This report, Biodiversity Loss is A Development Issue: A rapid review of evidence, unpicks misunderstandings and sets out the evidence that biodiversity loss is much more than an environmental problem – it is an urgent development challenge. The biodiversity crisis is a development crisis and demands an engaged response from the development community.
Biodiversity isn’t just iconic and charismatic wildlife, it is the diversity of life, from genes and micro-organisms to top predators and whole ecosystems. We depend on biodiversity for everything from clean air and water to medicines (modern and traditional) and secure food supplies in the face of changing climate. Biodiversity loss already challenges development gains in many ways. It can mean fewer wild foods, reduced nutritional security, poorer pollination, and less productive and resilient agricultural systems. It can bring higher exposure to agri-chemicals, reduced access to traditional medicines and lost opportunities for drug development, as well as translating into higher disease burdens. Lost ecosystem services can affect genderspecific labour burdens (for example where women walk further for fuel or clean water). Biodiversity loss can also make private sector investments more risky. And as for climate change, biodiversity loss compromises adaptive capacity, exacerbates natural disasters, and often reduces carbon storage.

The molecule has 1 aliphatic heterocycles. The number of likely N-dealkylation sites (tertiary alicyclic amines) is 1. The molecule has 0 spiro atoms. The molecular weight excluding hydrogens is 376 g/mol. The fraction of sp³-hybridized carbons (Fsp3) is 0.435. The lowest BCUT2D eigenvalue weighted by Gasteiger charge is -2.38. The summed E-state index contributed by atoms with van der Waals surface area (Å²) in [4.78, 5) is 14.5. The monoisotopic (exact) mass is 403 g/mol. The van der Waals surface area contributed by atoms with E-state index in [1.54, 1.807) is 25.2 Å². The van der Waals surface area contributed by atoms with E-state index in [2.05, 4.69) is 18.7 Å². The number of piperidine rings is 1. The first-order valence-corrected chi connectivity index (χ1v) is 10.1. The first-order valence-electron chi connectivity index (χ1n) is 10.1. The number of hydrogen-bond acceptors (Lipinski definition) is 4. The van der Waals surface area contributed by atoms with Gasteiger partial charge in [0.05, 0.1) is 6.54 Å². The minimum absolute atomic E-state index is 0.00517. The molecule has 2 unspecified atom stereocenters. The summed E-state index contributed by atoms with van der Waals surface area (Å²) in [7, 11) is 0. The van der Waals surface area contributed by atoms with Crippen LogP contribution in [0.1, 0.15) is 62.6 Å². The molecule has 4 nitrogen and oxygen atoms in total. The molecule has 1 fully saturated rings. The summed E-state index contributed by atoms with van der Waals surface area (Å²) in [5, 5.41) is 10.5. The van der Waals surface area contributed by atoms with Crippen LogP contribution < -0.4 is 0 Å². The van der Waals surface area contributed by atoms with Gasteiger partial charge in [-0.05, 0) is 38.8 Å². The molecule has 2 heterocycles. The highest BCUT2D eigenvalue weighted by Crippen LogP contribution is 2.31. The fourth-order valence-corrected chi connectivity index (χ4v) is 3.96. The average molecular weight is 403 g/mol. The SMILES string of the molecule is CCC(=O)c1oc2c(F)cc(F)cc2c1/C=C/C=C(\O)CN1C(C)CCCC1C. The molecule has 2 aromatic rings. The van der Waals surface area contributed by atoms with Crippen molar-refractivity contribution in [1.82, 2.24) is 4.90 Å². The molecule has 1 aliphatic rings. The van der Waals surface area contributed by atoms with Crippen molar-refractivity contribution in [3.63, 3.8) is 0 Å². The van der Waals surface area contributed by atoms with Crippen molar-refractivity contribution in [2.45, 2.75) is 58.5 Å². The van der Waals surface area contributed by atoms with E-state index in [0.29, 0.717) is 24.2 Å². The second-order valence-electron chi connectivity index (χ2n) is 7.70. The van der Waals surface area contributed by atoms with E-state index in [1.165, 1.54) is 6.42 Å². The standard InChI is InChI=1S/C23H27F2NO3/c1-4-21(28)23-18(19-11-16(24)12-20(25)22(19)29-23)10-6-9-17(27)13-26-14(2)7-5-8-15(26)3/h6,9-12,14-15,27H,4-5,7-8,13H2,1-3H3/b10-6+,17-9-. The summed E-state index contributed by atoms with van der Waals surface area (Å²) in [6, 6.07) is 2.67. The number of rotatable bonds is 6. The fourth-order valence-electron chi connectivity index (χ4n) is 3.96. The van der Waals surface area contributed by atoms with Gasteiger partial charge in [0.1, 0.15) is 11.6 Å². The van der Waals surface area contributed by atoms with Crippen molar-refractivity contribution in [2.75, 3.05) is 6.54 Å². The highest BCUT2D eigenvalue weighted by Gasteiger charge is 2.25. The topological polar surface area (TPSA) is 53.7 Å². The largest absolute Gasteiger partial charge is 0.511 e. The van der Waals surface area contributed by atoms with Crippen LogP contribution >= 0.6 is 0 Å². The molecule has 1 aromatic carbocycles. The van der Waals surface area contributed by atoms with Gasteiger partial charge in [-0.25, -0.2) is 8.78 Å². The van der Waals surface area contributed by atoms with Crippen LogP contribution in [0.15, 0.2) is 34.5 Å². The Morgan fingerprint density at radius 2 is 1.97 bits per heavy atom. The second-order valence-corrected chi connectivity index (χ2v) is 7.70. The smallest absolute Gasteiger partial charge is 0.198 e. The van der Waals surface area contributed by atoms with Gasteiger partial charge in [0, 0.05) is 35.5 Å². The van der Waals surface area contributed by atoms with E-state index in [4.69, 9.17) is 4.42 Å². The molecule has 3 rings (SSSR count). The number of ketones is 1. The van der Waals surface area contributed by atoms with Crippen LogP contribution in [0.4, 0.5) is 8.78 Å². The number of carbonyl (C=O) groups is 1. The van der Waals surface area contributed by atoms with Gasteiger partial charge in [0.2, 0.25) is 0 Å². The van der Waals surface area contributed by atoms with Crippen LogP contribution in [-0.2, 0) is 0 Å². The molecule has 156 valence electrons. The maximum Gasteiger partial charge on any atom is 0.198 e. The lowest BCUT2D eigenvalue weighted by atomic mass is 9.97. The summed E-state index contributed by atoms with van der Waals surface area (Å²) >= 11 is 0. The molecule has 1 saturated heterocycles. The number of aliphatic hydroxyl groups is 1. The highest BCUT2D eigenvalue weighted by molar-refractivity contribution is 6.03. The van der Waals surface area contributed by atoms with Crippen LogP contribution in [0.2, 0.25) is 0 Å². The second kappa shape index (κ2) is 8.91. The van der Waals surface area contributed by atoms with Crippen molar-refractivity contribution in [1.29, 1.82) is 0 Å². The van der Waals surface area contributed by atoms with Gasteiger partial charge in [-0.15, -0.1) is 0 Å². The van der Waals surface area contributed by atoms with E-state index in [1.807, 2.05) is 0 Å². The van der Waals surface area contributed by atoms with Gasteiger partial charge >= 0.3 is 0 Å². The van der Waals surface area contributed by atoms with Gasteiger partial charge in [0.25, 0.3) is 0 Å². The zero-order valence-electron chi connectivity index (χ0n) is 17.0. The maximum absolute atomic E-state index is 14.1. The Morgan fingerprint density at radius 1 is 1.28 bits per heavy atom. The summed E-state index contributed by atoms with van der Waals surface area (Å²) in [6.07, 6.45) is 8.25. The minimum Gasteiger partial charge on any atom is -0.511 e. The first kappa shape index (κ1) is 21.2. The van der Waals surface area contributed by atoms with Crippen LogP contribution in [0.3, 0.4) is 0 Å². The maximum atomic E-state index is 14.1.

When we allow biodiversity loss, we accept losing all biodiversity’s potential benefits, for example the largely unexplored toolkit biodiversity offers for building resilience to climate change. Many development projects already try to ‘climate proof’ investments. Development projects and private sector investments need to be ‘nature-proofed’ to ensure they don’t contribute to, or exacerbate, biodiversity loss. And where they do potentially impact on biodiversity, steps need to be taken to address that impact. And we should go further. Development projects should proactively invest in biodiversity for climate change resilience. However, ‘nature-based solutions’ to development challenges must actively protect diversity, not just nature, because intensive monoculture approaches, while potentially productive at first, don’t offer the same wide-ranging and flexible services as natural systems and are vulnerable to climatic shocks, pests and diseases.